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Conference call
Summer 2006
Published:  20 July, 2006

Ruth Slavid, editor of AJ Specification and AJ Online, talks to Richard Harris of Buro Happold (centre) and Gordon Cowley of Timber Engineering Connections

Almost 100 architects gathered to hear timber experts speak on the merits of building in timber. Michael Buckley reports

Architects’ Journal assembled a quality line-up of speakers for its “Timber in Architecture” conference at the RIBA theatre in March. Attended by almost 100 architects, it aimed to provide technical and practical expertise on the use of timber in design, with case studies and keynote presentations from timber experts.
The CPD-certified conference, chaired by Ruth Slavid – editor of AJ Specification and AJ Online and author of Wood Architecture – was supported by the American Hardwood Export Council (AHEC) and endorsed by TRADA. Topics covered structural solutions to deliver tall buildings and complex timber frames; enhanced design in timber cladding and joinery; and compliance with sustainable standards and Building Regulations.
Jonathan Hines, director of Architype, opened with “The role of timber in sustainable architecture” addressing the question “why use timber?” and discussed the issues of detailing, sourcing, correct specifications and use without treatment. He illustrated his talk with images of prefabricated buildings and a six-storey timber frame building. His conclusion dealt with the importance of timber construction in reducing CO2 emissions. 
“Opportunities and challenges for timber in design” was presented by Peter Ross, consultant to Arup, and focused on the key to choosing timber and related environmental issues. He also clarified the differences between fire “spread of flame” and “period of fire resistance” that are so often confused. Illustrating the progress being made with different timbers for construction, Peter Ross gave chapter and verse on the research with Arup and BRE that led to publication of AHEC’s new brochure Structural Design in American Hardwoods.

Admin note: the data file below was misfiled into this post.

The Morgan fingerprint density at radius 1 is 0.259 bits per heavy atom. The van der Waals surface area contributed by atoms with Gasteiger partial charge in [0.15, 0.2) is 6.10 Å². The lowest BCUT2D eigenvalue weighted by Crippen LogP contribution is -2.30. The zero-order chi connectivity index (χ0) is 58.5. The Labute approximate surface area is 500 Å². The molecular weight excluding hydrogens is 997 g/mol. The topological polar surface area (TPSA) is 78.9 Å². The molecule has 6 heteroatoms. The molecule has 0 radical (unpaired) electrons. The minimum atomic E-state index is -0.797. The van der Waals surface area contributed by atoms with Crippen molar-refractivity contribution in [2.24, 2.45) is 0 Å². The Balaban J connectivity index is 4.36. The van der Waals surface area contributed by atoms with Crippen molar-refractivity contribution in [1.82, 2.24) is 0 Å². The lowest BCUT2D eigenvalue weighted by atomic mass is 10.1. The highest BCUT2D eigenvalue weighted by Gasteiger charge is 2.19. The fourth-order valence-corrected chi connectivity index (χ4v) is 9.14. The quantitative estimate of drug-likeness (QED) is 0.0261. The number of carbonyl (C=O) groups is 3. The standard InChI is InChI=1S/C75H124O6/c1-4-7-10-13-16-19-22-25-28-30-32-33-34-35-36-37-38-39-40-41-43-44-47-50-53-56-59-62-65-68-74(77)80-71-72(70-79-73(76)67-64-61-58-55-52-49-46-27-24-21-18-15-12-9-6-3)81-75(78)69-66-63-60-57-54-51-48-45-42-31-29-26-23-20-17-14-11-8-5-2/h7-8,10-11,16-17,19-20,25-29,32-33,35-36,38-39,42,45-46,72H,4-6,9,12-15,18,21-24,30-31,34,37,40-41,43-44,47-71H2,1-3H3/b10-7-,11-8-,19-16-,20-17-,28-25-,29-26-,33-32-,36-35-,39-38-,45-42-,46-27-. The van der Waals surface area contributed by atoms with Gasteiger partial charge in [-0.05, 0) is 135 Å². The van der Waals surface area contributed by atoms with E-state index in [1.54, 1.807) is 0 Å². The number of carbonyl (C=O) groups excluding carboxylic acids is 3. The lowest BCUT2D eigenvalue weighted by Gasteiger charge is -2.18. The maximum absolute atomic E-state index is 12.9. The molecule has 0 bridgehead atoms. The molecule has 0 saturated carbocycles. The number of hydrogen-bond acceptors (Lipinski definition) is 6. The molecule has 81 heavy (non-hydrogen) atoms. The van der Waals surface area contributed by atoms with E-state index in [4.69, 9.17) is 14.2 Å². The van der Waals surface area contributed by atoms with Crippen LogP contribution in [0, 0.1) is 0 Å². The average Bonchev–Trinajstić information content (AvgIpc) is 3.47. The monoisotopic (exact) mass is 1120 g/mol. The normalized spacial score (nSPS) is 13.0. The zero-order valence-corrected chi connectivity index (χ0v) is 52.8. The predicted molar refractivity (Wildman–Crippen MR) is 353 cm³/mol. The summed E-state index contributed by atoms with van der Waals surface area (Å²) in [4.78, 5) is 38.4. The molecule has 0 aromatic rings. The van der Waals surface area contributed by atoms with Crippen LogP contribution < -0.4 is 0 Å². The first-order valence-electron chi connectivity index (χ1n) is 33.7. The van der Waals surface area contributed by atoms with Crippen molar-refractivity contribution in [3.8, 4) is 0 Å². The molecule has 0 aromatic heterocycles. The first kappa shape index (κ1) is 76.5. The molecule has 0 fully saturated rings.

Rupert Oliver, director of Forest Industries Intelligence, gave an  assessment of “Sustainable timber production and sourcing” in wood. He provided data to demonstrate that the availability of certified timber in the UK is still restricted but is increasing from several schemes including PEFC, FSC and SFI. However, he concluded that lack of demand, and unwillingness to pay a price premium, are major obstacles to more rapid uptake.
Luke Hughes of Luke Hughes & Co furniture designer makers, provided a fascinating insight into the development of the affordable high technology which is available to small furniture workshops that are able to offer custom furniture and joinery to architects. He offered his “Ten Commandments of Timber Specification” or the 10 “must-know” technical tips about specifying and using wood successfully. These included issues of timber movement, hardwood properties and sustainable sources.
Richard Harris, principal engineer at Buro Happold, discussed the limits of structural timber frame technology, answering the question of how big it is possible to build with wood, on the basis that strength is not the only limitation.
Complex timber sustainable structures were tackled by Gordon Cowley of Timber Engineering Connections. Cowley developed the Cowley Connector, without which many architects today would not be able to design some of their most successful timber structures. He gave examples using glulam, structural insulated panels (SIPS), engineered wood, curved panels and shell structures and explained how they were executed.
Other papers included issues such as “Sustainability and Part L compliance” by Craig White of White Design; “Timber Cladding Systems” by Dr Paul Newman of TRADA; “Innovative Timber Solutions in Practice” by Alex de Rijke; “Innovation in Timber Treatment and Maintenance” by Ed Suttie of BRE and “Regionally Specific Architecture” by Ian McKay of BBM Sustainable Design.